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Northern exposure

I wanted to post this much sooner but better late than never. It had been somewhere around 30 years since I was last in Northland and even then it was only a quick trip up from Auckland to Whangarei and Kerikeri and return on the same day in a mid-1980’s Mitsubishi V3000, which was a bit of a flash set of wheels in its day. Being bought up in Christchurch is no excuse as I have lived in Tauranga for 20 years. It was therefore with eager anticipation I looked forward to returning for a more relaxed few days in ‘the winterless north’.

I have travelled south out of Auckland numerous times feeling smug as I’ve seen the stop/start congestion in the north bound lanes from as far south as the Bombay Hills. On this trip I paid the price for that and soon felt sympathetic to the congestion frustration that is a common occurrence for Aucklanders. The heavy slow traffic continued from the Bombay Hills to Wellsford far north of Auckland. Before that though I thought I’d take a recommended alternative route across the Waikato from Matamata to Morrinsville to Huntly and on to SH 1 to Auckland. Well SH 1 was banked up with stop-start traffic from Huntly to Auckland with road works seemingly stretching forever. At a guess it added another 90 minutes to the trip. I will NEVER take that route again.

In the appropriately named Bay of Islands (there’s 140 of them) we based ourselves at beautiful Paihia. The very first excursion was to the Waitangi Treaty Grounds, arguably the most important site in the history of European settlement of New Zealand and seemingly a place associated every Waitangi Day with protest. These historic spectacularly scenic grounds were a tranquil haven on our visit. The whole complex including the Mission House and modern museum are maintained in a beautiful state. It really is a must visit with a guided tour.

Waitangi Treaty House and grounds. Waitangi, Bay of Islands, NZ.

Waitangi Treaty House and grounds. Waitangi, Bay of Islands, NZ.

Friendly locals. Waitangi Treaty House, Bay of Islands.

Friendly locals. Waitangi Treaty House, Bay of Islands.

This is the Ngapuhi Tribe’s ceremonial war waka (canoe) Ngatokimatawhaorua. It is the largest canoe in the world at 35 metres long with a dry weight of 6 tonnes and when wet a weight of 12 tonnes. It requires a minimum of 76 paddlers to handle it safely on the water. It was first launched in 1940 and then laid up for 34 years. In 1974 the waka was renovated for Queen Elizabeth’s visit. After the Queen’s voyage she designated Ngatokimatawhaorua ‘Her Majesty’s Ship’ which makes the waka part of her Royal Navy. The waka is launched on 6th February each year as part of Waitangi Day celebrations.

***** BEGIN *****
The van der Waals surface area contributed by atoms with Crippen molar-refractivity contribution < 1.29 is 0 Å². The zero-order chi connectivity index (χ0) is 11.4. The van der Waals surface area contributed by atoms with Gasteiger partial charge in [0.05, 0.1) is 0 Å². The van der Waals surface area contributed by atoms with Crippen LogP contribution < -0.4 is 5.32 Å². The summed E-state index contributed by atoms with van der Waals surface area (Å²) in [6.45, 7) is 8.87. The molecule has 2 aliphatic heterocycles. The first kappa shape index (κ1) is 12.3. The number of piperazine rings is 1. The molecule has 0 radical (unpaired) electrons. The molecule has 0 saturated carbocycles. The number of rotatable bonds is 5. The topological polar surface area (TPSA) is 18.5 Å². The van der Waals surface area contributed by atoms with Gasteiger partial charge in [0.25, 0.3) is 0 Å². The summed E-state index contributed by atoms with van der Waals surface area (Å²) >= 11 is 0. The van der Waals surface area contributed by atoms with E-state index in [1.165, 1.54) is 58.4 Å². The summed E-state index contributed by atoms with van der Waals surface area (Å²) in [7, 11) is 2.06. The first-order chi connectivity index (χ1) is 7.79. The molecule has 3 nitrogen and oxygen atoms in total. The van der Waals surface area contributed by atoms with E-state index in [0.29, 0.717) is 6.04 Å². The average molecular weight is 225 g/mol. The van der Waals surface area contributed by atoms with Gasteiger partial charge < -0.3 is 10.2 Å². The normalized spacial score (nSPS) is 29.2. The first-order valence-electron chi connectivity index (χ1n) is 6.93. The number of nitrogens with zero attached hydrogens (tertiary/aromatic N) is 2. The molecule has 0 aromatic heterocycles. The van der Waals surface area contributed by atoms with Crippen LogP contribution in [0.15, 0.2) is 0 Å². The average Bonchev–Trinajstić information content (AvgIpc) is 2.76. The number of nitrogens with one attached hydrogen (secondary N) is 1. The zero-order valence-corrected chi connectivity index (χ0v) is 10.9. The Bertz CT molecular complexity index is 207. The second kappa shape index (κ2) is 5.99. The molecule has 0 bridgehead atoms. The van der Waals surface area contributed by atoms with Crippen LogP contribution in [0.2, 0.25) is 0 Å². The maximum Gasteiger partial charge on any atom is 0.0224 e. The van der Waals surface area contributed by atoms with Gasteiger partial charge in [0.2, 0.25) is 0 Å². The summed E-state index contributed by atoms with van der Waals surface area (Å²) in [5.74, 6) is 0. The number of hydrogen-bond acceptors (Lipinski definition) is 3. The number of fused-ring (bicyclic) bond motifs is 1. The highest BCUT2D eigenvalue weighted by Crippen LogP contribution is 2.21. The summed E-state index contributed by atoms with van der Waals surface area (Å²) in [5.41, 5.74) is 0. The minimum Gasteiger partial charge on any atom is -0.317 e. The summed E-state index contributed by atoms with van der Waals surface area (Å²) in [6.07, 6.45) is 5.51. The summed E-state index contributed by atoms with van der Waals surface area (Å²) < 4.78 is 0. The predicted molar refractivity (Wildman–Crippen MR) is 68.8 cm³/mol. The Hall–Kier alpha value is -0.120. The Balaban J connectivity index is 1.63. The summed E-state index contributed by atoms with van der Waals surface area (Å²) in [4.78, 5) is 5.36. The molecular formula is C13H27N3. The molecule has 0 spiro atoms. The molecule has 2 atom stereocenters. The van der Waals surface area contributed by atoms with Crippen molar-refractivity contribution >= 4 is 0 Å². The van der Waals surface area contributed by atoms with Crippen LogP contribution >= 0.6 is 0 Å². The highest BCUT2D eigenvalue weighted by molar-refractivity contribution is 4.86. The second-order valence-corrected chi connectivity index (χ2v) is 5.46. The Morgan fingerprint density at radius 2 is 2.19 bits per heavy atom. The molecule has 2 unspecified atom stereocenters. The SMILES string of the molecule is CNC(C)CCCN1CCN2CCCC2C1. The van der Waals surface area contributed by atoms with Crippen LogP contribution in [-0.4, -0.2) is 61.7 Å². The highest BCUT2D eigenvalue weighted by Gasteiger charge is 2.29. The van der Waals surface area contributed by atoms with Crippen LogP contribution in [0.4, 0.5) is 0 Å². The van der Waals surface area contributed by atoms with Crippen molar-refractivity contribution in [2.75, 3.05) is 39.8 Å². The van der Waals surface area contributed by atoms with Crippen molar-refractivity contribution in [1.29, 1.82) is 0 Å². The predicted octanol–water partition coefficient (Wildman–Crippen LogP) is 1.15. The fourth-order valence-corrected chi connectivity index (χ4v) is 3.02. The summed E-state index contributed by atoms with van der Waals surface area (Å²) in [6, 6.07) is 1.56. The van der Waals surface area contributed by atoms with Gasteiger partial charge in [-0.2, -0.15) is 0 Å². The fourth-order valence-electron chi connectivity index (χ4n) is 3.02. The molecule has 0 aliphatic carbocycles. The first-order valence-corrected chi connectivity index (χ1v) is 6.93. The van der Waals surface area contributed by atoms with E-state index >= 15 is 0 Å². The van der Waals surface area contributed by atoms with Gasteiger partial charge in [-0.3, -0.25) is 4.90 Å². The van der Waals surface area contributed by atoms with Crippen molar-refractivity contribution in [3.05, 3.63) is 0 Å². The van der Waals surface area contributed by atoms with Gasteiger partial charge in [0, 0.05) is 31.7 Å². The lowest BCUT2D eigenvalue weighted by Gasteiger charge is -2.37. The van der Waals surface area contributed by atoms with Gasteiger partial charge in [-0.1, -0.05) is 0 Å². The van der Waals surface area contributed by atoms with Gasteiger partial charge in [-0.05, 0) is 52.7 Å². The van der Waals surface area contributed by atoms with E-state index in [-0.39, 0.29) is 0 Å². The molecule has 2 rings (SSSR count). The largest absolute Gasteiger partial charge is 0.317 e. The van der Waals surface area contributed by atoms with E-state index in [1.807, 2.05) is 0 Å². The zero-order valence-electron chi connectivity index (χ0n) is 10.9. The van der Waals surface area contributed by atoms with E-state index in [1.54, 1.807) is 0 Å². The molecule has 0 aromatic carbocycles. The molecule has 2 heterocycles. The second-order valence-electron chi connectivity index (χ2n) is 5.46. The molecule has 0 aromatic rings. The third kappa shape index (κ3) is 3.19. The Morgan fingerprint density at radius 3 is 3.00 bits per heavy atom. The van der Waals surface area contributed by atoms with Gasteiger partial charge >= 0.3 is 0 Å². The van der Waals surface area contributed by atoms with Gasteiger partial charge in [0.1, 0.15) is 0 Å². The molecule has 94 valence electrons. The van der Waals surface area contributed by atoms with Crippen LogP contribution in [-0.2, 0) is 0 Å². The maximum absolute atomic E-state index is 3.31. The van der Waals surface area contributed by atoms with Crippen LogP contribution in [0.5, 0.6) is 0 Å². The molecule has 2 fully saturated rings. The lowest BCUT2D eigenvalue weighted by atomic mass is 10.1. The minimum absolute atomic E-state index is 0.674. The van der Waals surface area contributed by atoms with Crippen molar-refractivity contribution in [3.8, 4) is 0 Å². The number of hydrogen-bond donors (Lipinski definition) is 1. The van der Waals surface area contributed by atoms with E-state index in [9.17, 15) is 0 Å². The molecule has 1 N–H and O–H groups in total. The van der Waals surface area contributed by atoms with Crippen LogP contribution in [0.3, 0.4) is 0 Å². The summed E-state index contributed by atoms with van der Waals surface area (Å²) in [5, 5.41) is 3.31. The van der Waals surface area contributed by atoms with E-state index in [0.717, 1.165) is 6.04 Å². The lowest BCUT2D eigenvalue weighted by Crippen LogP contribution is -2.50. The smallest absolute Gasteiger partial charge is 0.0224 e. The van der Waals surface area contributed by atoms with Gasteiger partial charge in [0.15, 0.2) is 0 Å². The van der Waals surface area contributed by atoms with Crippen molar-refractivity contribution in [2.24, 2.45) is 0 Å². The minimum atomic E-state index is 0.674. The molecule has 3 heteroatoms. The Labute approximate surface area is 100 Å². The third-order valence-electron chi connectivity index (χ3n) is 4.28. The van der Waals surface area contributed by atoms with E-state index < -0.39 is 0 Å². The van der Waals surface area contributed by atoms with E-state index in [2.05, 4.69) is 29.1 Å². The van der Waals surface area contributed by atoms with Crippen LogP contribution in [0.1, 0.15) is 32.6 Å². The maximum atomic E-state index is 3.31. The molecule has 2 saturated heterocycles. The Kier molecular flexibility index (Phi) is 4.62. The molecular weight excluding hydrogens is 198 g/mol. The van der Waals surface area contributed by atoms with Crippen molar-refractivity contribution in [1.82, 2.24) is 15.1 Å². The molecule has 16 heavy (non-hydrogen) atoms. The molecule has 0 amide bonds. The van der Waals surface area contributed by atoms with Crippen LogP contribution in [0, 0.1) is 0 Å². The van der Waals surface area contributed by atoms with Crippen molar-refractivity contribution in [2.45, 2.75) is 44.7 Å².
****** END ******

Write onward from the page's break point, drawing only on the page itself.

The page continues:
Ngatokimatawhaorua, the largest canoe in the world.

Ngatokimatawhaorua, the largest canoe in the world.

As far a stunning locations go, the site of the Mission House (1822) in the Kerikeri Inlet, is right up there. We were so taken by this location that having spent time there in the morning we returned in the balmy warmth of the evening and sat with a glass of wine and watched as dusk fell over this beautifully tranquil location.

Kerikeri Mission House in autumn evening sunlight.

Kerikeri Mission House in autumn evening sunlight.

The most perfect end to a glorious autumn evening on the Kerikeri inlet, Northland.

The most perfect end to a glorious autumn evening on the Kerikeri inlet, Northland.

This was a photography dream. The light was so beautiful. I so recommend a visit here. There is a fantastic cafe and quite stunning restaurant just behind where the photo above was taken.

Last light in the Kerikeri Inlet. 

Last light in the Kerikeri Inlet. 

Adjacent to the Mission House is picture perfect St James Church, birthplace of Christianity in New Zealand. It was rattled and moved by a tornado in 1968 but that aside it has existed to give a quiet picturesque witness to the faith it was built to accommodate.

St James Church, Kerikeri Inlet, Northland

St James Church, Kerikeri Inlet, Northland

Northland is rich in history.  This memorial sits in the grounds of Christ Church in Russell. It is New Zealand’s oldest existing church built in 1835. Its beginnings go back to the earliest years of Maori and European contact. The inscription reads in memory of Tamati Waka Nene, Chief of Ngapuhi, the first to welcome the Queen's sovereignty in New Zealand.

Christ Church, Russell. 

Christ Church, Russell. 

A highlight of this trip was undoubtedly a day out on the water on a sightseeing trip which extended out to the Cape Brett lighthouse and encompassed the thrilling experience of being shadowed by playful Bottlenose dolphins.

Bottlenose Dolphins in the Bay of Islands, NZ

Bottlenose Dolphins in the Bay of Islands, NZ

The stopover for a mid-autumn BBQ lunch on Urupukapuka Island was another standout experience

Lunch stop on stunning Urupukapuka Island, Bay of Islands, NZ. 

Lunch stop on stunning Urupukapuka Island, Bay of Islands, NZ. 

You can’t go to the far north and not be tempted by the legendary Mangonui Fish & Chip shop sitting right on the wharf at Mangonui in Doubtless Bay. With a dining view like this and ever so tasty seafood, it’s worth it! 

Mangonui Fish & Chips. What a taste! What a view!

Mangonui Fish & Chips. What a taste! What a view!

We barely scratched the surface of ‘the winterless north’. To do it justice would take some weeks. Wish it hadn’t been left for so long to make this visit but hopefully will return again and again to take in much more of both the east and west of the far north and hopefully get right up to Cape Reinga.. 

Duke of Marlborough Hotel, Russell, Bay of Islands.

Duke of Marlborough Hotel, Russell, Bay of Islands.